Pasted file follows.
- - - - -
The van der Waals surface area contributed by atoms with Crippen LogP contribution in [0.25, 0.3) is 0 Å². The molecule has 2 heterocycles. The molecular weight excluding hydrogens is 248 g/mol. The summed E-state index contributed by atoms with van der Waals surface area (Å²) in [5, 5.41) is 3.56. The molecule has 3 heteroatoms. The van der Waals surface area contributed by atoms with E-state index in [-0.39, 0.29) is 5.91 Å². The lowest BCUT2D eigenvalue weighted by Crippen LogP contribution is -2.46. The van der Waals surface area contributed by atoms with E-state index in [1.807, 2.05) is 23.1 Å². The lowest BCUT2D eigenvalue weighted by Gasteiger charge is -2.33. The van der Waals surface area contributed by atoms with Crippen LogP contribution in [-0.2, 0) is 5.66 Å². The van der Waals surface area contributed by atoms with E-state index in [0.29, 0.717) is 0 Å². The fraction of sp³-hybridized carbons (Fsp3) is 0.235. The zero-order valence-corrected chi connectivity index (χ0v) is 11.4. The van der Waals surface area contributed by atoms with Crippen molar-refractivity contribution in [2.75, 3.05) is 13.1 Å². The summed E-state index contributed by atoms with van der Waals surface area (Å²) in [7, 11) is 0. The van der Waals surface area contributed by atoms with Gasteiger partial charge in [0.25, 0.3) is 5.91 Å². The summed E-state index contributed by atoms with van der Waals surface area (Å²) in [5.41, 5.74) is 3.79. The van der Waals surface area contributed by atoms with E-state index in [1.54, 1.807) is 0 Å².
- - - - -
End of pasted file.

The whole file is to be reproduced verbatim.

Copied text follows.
The van der Waals surface area contributed by atoms with Crippen LogP contribution in [0.25, 0.3) is 0 Å². The molecule has 2 heterocycles. The molecular weight excluding hydrogens is 248 g/mol. The summed E-state index contributed by atoms with van der Waals surface area (Å²) in [5, 5.41) is 3.56. The molecule has 3 heteroatoms. The van der Waals surface area contributed by atoms with E-state index in [-0.39, 0.29) is 5.91 Å². The lowest BCUT2D eigenvalue weighted by Crippen LogP contribution is -2.46. The van der Waals surface area contributed by atoms with E-state index in [1.807, 2.05) is 23.1 Å². The lowest BCUT2D eigenvalue weighted by Gasteiger charge is -2.33. The van der Waals surface area contributed by atoms with Crippen LogP contribution in [-0.2, 0) is 5.66 Å². The van der Waals surface area contributed by atoms with E-state index in [0.29, 0.717) is 0 Å². The fraction of sp³-hybridized carbons (Fsp3) is 0.235. The zero-order valence-corrected chi connectivity index (χ0v) is 11.4. The van der Waals surface area contributed by atoms with Crippen molar-refractivity contribution in [2.75, 3.05) is 13.1 Å². The summed E-state index contributed by atoms with van der Waals surface area (Å²) in [7, 11) is 0. The van der Waals surface area contributed by atoms with Gasteiger partial charge in [0.25, 0.3) is 5.91 Å². The summed E-state index contributed by atoms with van der Waals surface area (Å²) in [5.41, 5.74) is 3.79. The van der Waals surface area contributed by atoms with E-state index in [1.54, 1.807) is 0 Å².